testing the waters

Austin’s citywide boil water notice lifted with these recommendations

Austin’s citywide boil water notice lifted with these recommendations

Water faucet
Austin Water encourages locals to run cold water through all faucets for at least a minute before drinking or cooking with tap water. City of Austin/Instagram

KVUE — Utility provider Austin Water has lifted the citywide boil water notice it first issued Saturday night, February 5 after getting the green light from the Texas Commission on Environmental Quality.

All Austin Water customers can resume using tap water without boiling it before use.

However, the utility provider said residents should flush household pipes, ice makers, and water fountains before using the water for drinking or cooking. Austin Water recommends:

  • Running all cold water faucets for one minute.
  • Making and discarding three batches of ice to flush ice makers.
  • Running water softeners through the regeneration cycle.

If water looks cloudy after flushing plumbing lines, customers are asked to call Austin Water at 512-972-1000 to report the issue.

The boil notice was issued late Saturday after Austin Water discovered “an internal treatment process issued that resulted in high turbidity” at the Ullrich Water Treatment Plant. Water use restrictions were also put in place but were lifted Monday evening, February 7.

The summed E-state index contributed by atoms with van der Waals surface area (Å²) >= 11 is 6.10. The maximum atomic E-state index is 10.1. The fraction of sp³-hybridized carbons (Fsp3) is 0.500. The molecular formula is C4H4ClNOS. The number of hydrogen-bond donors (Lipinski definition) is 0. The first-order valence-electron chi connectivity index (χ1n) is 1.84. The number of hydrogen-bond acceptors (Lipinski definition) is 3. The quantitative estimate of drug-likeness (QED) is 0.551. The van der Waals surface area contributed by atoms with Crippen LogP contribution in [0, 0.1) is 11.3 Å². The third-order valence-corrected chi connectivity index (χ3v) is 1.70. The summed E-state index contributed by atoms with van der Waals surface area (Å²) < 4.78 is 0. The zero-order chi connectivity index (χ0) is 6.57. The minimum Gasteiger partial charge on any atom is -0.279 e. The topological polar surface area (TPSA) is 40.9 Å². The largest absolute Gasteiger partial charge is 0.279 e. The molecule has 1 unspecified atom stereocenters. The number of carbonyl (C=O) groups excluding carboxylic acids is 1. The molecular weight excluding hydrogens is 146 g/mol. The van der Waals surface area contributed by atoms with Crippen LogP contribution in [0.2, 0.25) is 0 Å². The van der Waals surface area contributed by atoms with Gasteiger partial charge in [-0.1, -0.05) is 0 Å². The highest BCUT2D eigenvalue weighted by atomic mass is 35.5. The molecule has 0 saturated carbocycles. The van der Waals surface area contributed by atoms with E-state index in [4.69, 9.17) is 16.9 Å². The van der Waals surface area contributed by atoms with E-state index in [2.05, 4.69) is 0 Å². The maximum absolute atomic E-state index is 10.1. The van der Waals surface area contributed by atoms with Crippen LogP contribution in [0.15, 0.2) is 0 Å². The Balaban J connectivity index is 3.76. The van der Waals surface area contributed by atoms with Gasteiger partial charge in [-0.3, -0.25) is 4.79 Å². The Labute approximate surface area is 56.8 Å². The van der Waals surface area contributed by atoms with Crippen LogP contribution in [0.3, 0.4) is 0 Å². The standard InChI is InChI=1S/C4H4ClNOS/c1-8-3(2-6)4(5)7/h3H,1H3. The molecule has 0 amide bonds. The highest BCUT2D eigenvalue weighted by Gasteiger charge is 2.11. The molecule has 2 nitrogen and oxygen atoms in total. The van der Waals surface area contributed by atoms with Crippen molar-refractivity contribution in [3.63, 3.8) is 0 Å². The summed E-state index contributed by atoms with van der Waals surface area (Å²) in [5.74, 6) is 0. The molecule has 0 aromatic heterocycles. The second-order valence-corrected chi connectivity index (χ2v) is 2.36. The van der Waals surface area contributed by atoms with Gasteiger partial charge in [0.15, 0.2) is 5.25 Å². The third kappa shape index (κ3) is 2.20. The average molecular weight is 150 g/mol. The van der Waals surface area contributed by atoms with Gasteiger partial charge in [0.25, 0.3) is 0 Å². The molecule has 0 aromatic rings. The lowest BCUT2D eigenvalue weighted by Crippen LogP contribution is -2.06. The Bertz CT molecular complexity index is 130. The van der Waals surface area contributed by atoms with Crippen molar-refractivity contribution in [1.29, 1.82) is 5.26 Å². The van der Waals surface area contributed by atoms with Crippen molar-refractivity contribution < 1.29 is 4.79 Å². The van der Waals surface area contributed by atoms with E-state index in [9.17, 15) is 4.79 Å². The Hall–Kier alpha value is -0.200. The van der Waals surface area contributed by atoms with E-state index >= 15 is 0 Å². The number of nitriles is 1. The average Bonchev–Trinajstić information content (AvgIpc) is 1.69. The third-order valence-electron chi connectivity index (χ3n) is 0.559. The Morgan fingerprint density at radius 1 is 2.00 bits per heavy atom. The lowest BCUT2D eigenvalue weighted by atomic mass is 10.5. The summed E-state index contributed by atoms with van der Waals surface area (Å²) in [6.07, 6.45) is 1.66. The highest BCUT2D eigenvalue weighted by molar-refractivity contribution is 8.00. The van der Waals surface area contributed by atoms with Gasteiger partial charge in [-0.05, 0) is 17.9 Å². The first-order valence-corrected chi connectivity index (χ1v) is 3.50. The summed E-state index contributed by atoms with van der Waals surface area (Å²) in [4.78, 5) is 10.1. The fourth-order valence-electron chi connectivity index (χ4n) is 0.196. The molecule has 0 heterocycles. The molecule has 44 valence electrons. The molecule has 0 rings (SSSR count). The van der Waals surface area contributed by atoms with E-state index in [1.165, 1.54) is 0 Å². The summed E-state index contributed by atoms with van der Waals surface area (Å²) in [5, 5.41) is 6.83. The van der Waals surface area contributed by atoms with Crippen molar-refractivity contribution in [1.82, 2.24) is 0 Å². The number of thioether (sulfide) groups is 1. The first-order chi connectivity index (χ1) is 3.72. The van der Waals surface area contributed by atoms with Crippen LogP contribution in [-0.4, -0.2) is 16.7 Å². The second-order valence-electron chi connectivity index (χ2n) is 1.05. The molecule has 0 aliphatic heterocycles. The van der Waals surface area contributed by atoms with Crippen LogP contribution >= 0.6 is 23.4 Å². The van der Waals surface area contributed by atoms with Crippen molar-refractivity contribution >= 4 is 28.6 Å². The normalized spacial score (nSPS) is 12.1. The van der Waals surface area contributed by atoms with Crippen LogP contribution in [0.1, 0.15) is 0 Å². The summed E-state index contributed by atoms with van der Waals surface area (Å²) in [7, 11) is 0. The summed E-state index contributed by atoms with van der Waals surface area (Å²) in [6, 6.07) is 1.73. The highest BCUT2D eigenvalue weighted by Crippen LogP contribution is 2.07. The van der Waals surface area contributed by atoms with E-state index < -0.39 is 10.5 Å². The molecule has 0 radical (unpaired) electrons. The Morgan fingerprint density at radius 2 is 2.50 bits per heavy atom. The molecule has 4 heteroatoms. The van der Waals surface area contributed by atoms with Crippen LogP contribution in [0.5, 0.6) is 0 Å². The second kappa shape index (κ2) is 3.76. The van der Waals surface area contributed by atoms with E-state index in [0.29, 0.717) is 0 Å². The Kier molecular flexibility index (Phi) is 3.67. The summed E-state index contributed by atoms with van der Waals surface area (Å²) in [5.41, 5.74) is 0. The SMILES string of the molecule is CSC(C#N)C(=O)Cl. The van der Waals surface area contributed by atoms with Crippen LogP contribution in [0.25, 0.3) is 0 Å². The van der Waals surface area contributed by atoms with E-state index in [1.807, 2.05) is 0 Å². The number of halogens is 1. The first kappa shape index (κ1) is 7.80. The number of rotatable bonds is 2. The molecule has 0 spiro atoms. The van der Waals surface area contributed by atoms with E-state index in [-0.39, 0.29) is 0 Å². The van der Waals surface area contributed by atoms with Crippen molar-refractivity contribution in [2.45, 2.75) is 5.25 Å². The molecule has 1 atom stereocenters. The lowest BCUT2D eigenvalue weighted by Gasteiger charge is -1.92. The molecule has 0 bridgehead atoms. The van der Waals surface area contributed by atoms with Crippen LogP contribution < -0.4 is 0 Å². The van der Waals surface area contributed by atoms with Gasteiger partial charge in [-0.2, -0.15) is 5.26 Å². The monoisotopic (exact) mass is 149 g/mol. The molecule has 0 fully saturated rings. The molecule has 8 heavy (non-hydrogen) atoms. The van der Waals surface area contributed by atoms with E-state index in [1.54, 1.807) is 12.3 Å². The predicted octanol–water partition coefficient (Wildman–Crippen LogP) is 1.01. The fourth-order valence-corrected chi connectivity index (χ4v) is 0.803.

“The boil water notice has been lifted and customers can resume use of their tap water for consumption,” said Austin Water director Greg Meszaros on Tuesday night. “Austin Water will immediately begin a thorough review of the incident and will implement any necessary process improvements to avoid operator errors in the future.”

“Thank you for your patience,” said Austin Mayor Steve Adler. “We should not be dealing with frequent water boils, and we all have questions. The council will be meeting next week so that the city manager can answer questions for us and the public. We need to be confident that this won’t happen again.”

Meszaros said on Sunday morning, February 6 that officials believed the boil water notice may have been the result of human error but cautioned that information was preliminary.

He said that the problem appears to have arisen from “a staff operations issue” and “how we operate the plant.”

“We will go through a review of our data and interview people and do other steps to see what happened with the operations,” he said. “I don’t want to speculate on details until we go through that process.”

The incident did not have to do with the recent winter storm that moved through the area, and Meszaros said the timing of the storm and the incident was a coincidence. 

The boil water notice has triggered a demand for answers among Austin City Council members, who are now seeking a meeting with water officials to explain what exactly happened leading up to the notice.

Austin Mayor Pro Tem Alison Alter and five other council members are calling for an external audit of the utility provider.

“I’m calling for an external audit of Austin Water to address what happened this weekend and the pattern of water-quality challenges in recent years,” Alter said on Twitter.

The notice was the city’s third in five years.


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